Mediterranean anemia; Cooley's anemia; Beta thalassemia; Alpha thalassemia
The most severe form of alpha thalassemia major causes stillbirth (death of the unborn baby during birth or the late stages of pregnancy).
Children born with thalessemia major (Cooley's anemia) are normal at birth, but develop severe anemia during the first year of life.
Other symptoms can include:
Persons with the minor form of alpha and beta thalassemia have small red blood cells (which are identified by looking at their red blood cells under a microscope), but no symptoms.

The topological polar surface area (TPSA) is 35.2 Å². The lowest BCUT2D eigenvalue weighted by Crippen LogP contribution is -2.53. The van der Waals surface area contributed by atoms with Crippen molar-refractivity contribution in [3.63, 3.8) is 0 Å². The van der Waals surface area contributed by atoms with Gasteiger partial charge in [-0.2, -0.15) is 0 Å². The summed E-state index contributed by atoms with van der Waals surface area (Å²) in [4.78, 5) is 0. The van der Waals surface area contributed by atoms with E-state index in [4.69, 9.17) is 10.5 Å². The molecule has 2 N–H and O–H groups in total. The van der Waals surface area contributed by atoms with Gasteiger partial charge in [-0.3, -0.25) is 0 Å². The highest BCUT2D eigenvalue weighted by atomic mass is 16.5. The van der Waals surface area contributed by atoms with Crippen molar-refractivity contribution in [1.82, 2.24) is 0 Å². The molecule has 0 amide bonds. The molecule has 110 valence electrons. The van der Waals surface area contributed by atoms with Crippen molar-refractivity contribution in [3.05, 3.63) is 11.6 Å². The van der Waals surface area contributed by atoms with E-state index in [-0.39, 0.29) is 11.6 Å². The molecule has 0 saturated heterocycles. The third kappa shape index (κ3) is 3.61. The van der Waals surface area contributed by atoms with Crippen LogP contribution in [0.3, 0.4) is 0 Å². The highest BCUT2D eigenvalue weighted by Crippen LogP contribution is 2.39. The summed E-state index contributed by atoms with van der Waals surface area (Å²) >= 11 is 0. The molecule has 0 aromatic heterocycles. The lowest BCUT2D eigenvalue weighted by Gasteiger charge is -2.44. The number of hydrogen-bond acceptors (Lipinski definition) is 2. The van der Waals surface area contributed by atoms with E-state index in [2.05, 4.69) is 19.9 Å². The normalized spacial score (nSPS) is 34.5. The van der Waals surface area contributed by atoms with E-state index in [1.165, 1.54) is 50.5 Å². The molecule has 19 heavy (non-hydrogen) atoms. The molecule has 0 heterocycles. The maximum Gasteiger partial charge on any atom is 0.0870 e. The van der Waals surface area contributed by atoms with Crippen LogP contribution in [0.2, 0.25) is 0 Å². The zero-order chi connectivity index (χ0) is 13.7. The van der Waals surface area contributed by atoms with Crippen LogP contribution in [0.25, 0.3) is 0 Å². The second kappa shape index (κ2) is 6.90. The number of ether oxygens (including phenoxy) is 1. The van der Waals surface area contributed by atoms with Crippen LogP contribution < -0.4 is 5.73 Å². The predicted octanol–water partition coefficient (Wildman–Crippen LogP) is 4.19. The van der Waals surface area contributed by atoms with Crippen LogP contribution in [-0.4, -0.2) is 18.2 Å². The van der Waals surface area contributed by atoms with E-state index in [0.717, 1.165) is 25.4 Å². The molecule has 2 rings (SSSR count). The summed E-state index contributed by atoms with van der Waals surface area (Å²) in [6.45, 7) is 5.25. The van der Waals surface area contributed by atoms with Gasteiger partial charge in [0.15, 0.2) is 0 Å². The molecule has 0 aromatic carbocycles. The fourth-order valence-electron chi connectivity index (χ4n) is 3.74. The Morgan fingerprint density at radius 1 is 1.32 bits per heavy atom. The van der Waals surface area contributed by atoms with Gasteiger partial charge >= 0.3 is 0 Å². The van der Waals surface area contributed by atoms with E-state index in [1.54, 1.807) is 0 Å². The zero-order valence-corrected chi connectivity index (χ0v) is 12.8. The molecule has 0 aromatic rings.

A physical exam may reveal a swollen (enlarged) spleen.
A blood sample will be taken and sent to a laboratory for examination.
A test called mutational analysis can help detect alpha thalassemia that cannot be seen with hemoglobin electrophoresis.
Giardina PJ, Forget BG. Thalassemia syndromes. In: Hoffman R, Benz EJ, Shattil SS, et al., eds. Hematology: Basic Principles and Practice. 5th ed. Philadelphia, Pa: Elsevier Churchill Livingstone; 2008:chap 41.
DeBaun MR, Vichinsky E. Hemoglobinopathies. In: Kliegman RM, Behrman RE, Jenson HB, Stanton BF, eds. Nelson Textbook of Pediatrics. 18th ed. Philadelphia, Pa: Saunders Elsevier; 2007:chap 462.
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